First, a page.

Do Girls Work better with Female or Male Mentors – Female

I have chosen to write this article because I think I have a unique perspective. I’m from a family of 14 children, 7 boys and 7 girls, I’ve got three girls and a boy who are grown children, and My parents were schoolteachers, all of my growing life. I’ve heard the debates, as little as three years ago some MALE scientists were still speculating on the possibility that there was a genetic difference. Others tried to explain that Math and Science were ‘not interesting’ to females. I know better.
My eldest sister is a whiz at math. My youngest daughter is a whiz at computers. In between I have a sister who went to school and became, (gasp) a scientist. My wife hates math, but will use it when she has to. She is always complaining that Math is the language of Science and she wants a second option. What does this have to do with Mentoring? That’s easy, the quotation is “You can’t teach what you don’t know any better than you can come back from where you haven’t been”. Stereotypical models aside, it is probably safe to guess that the average female mentor will be weaker in math and science than her male counterpart. This means that she will probably be stronger in other areas than he is. So the answer is, if you wish to maintain the status quo, you need female mentors for girls.

Looking further into this question, we see that the average male mentor is going to be prejudiced toward his charge, he won’t expect her to be able to perform as well in the “Hard” courses as in the ones he feels are ‘more suited’ to females. She will find that he does not encourage her to explore Math and Science, or the tougher Physical Sports, or anything that is not ‘traditionally’ a female role. Perhaps a woman mentor would do that, if she be versed in the world of endeavor we are discussing. Have we passed the point where men are holding the upper hand in certain areas? I think not. The answer here falls to the student. The girl who is trying to enter the fascinating world of ‘hard’ science and elite mathematics will have to make her own way. If she can find a mentor who will assist, without prejudice and with understanding of the invisible obstacles she has to surmount, she will have an easier time of it, but in no case will she have as easy a time as her male competitor.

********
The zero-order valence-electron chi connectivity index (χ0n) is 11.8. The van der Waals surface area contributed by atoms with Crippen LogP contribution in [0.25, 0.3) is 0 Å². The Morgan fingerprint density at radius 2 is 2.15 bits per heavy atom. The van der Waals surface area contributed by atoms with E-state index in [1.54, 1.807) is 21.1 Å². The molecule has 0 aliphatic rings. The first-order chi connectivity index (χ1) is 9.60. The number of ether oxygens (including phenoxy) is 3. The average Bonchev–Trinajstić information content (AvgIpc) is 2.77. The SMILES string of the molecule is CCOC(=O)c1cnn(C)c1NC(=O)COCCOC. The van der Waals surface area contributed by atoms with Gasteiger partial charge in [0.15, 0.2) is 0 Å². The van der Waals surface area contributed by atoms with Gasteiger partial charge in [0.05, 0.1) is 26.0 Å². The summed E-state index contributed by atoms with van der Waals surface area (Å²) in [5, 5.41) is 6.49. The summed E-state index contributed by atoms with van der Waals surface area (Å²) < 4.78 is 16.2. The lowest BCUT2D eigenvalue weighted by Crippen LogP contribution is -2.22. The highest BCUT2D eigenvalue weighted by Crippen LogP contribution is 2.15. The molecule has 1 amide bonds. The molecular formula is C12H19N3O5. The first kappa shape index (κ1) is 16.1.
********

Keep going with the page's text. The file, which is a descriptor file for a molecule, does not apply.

If we try an objective approach, we quickly see that women have not yet broken all of the sociological ‘chains’ which traditionally bind them. Not even in the US, where education for women has actually surpassed that of men in terms of aptitude and speed of comprehension. Girls are expected to do better in public school than boys, and it is only in higher education that Men are expected to outstrip women. When, I wonder, do these smarter, more studied, harder working students suddenly become ‘mere women’? What is the cut off age when the female of the species, despite having been well ahead of her male counterpart, suddenly loses her ability to learn? I think it’s somewhere between puberty and the first time an executive considers her for advancement. In some countries, which shall remain nameless, the education of females is considered important only insofar as it makes them more valuable to whatever man eventually marries them. Women are not yet equal in the eyes of world society, and it may be a generation or more before they attain equality. Much as the US still has prejudice with regard to race, color, national origin, creed and lifestyle, there remains a stereotype for women that simply refuses to die.

I must conclude by reminding my reader that, in every situation, it takes breaking through the prejudice to end it. If we suspect that women make better mentors for girls, then by all means we should encourage male mentors for girls. The same would hold true for boys, they should have female mentors. That way we begin to destroy the stereotype and create a generation that has a better chance of realizing equality of the sexes than ours has had.